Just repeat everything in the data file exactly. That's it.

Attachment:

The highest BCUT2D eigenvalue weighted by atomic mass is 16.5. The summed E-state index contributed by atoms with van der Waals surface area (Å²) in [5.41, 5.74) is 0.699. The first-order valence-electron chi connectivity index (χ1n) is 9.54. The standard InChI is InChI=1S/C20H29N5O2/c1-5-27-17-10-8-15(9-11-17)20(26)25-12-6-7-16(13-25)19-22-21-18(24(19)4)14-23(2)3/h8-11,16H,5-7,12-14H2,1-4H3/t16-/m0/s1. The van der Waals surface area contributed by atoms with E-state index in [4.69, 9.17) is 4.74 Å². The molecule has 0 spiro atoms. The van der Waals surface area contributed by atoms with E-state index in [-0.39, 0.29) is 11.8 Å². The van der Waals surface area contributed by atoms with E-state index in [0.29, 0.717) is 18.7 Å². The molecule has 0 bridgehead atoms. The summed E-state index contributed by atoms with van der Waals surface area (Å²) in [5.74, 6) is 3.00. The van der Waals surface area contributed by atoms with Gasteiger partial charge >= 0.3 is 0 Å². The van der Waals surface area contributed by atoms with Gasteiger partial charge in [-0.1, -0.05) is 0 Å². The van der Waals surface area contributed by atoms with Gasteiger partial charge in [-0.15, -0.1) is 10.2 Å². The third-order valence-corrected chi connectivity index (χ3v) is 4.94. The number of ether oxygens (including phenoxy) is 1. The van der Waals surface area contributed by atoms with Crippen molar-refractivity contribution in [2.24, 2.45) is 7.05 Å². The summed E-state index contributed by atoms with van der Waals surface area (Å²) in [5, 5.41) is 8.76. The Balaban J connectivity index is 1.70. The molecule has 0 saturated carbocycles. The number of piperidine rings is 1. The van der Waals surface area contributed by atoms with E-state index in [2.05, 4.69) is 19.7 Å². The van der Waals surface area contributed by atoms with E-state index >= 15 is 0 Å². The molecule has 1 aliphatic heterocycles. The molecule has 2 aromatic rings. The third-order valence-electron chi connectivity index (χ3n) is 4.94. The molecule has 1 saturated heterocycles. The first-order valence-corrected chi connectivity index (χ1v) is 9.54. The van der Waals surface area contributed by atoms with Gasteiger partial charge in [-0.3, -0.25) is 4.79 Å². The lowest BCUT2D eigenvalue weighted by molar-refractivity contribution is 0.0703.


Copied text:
The highest BCUT2D eigenvalue weighted by atomic mass is 16.5. The summed E-state index contributed by atoms with van der Waals surface area (Å²) in [5.41, 5.74) is 0.699. The first-order valence-electron chi connectivity index (χ1n) is 9.54. The standard InChI is InChI=1S/C20H29N5O2/c1-5-27-17-10-8-15(9-11-17)20(26)25-12-6-7-16(13-25)19-22-21-18(24(19)4)14-23(2)3/h8-11,16H,5-7,12-14H2,1-4H3/t16-/m0/s1. The van der Waals surface area contributed by atoms with E-state index in [4.69, 9.17) is 4.74 Å². The molecule has 0 spiro atoms. The van der Waals surface area contributed by atoms with E-state index in [-0.39, 0.29) is 11.8 Å². The van der Waals surface area contributed by atoms with E-state index in [0.29, 0.717) is 18.7 Å². The molecule has 0 bridgehead atoms. The summed E-state index contributed by atoms with van der Waals surface area (Å²) in [5.74, 6) is 3.00. The van der Waals surface area contributed by atoms with Gasteiger partial charge >= 0.3 is 0 Å². The van der Waals surface area contributed by atoms with Gasteiger partial charge in [-0.1, -0.05) is 0 Å². The van der Waals surface area contributed by atoms with Gasteiger partial charge in [-0.15, -0.1) is 10.2 Å². The third-order valence-corrected chi connectivity index (χ3v) is 4.94. The number of ether oxygens (including phenoxy) is 1. The van der Waals surface area contributed by atoms with Crippen molar-refractivity contribution in [2.24, 2.45) is 7.05 Å². The summed E-state index contributed by atoms with van der Waals surface area (Å²) in [5, 5.41) is 8.76. The Balaban J connectivity index is 1.70. The molecule has 0 saturated carbocycles. The number of piperidine rings is 1. The van der Waals surface area contributed by atoms with E-state index in [2.05, 4.69) is 19.7 Å². The van der Waals surface area contributed by atoms with E-state index >= 15 is 0 Å². The molecule has 1 aliphatic heterocycles. The molecule has 2 aromatic rings. The third-order valence-electron chi connectivity index (χ3n) is 4.94. The molecule has 1 saturated heterocycles. The first-order valence-corrected chi connectivity index (χ1v) is 9.54. The van der Waals surface area contributed by atoms with Gasteiger partial charge in [-0.3, -0.25) is 4.79 Å². The lowest BCUT2D eigenvalue weighted by molar-refractivity contribution is 0.0703.